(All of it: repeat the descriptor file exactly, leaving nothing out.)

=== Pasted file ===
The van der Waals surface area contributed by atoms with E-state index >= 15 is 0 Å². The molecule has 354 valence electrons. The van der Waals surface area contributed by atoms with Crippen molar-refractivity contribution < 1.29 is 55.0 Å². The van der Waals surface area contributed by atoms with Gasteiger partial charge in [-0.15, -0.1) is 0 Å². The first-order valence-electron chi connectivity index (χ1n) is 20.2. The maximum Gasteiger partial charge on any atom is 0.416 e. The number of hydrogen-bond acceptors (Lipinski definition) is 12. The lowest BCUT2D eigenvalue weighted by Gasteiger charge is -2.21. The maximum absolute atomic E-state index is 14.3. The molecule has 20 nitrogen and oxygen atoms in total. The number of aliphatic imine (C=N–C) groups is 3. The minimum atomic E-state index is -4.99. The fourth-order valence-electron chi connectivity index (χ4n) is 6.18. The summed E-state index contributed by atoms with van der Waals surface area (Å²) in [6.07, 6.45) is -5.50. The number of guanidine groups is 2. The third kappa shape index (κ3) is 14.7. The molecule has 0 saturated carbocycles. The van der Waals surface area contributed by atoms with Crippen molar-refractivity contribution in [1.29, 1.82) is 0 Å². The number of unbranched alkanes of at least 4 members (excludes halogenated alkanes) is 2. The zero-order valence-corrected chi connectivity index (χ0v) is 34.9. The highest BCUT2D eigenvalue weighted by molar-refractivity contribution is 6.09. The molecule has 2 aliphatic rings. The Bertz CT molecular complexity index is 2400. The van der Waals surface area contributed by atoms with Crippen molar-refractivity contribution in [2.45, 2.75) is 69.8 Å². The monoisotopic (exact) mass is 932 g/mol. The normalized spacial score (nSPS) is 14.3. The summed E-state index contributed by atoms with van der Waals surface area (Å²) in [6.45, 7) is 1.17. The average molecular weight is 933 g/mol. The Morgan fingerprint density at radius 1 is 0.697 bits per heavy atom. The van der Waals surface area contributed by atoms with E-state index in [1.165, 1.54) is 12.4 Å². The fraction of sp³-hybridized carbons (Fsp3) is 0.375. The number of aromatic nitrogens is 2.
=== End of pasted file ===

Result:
The van der Waals surface area contributed by atoms with E-state index >= 15 is 0 Å². The molecule has 354 valence electrons. The van der Waals surface area contributed by atoms with Crippen molar-refractivity contribution < 1.29 is 55.0 Å². The van der Waals surface area contributed by atoms with Gasteiger partial charge in [-0.15, -0.1) is 0 Å². The first-order valence-electron chi connectivity index (χ1n) is 20.2. The maximum Gasteiger partial charge on any atom is 0.416 e. The number of hydrogen-bond acceptors (Lipinski definition) is 12. The lowest BCUT2D eigenvalue weighted by Gasteiger charge is -2.21. The maximum absolute atomic E-state index is 14.3. The molecule has 20 nitrogen and oxygen atoms in total. The number of aliphatic imine (C=N–C) groups is 3. The minimum atomic E-state index is -4.99. The fourth-order valence-electron chi connectivity index (χ4n) is 6.18. The summed E-state index contributed by atoms with van der Waals surface area (Å²) in [6.07, 6.45) is -5.50. The number of guanidine groups is 2. The third kappa shape index (κ3) is 14.7. The molecule has 0 saturated carbocycles. The van der Waals surface area contributed by atoms with Crippen molar-refractivity contribution in [1.29, 1.82) is 0 Å². The number of unbranched alkanes of at least 4 members (excludes halogenated alkanes) is 2. The zero-order valence-corrected chi connectivity index (χ0v) is 34.9. The highest BCUT2D eigenvalue weighted by molar-refractivity contribution is 6.09. The molecule has 2 aliphatic rings. The Bertz CT molecular complexity index is 2400. The van der Waals surface area contributed by atoms with Crippen molar-refractivity contribution in [2.45, 2.75) is 69.8 Å². The monoisotopic (exact) mass is 932 g/mol. The normalized spacial score (nSPS) is 14.3. The summed E-state index contributed by atoms with van der Waals surface area (Å²) in [6.45, 7) is 1.17. The average molecular weight is 933 g/mol. The Morgan fingerprint density at radius 1 is 0.697 bits per heavy atom. The van der Waals surface area contributed by atoms with E-state index in [1.165, 1.54) is 12.4 Å². The fraction of sp³-hybridized carbons (Fsp3) is 0.375. The number of aromatic nitrogens is 2.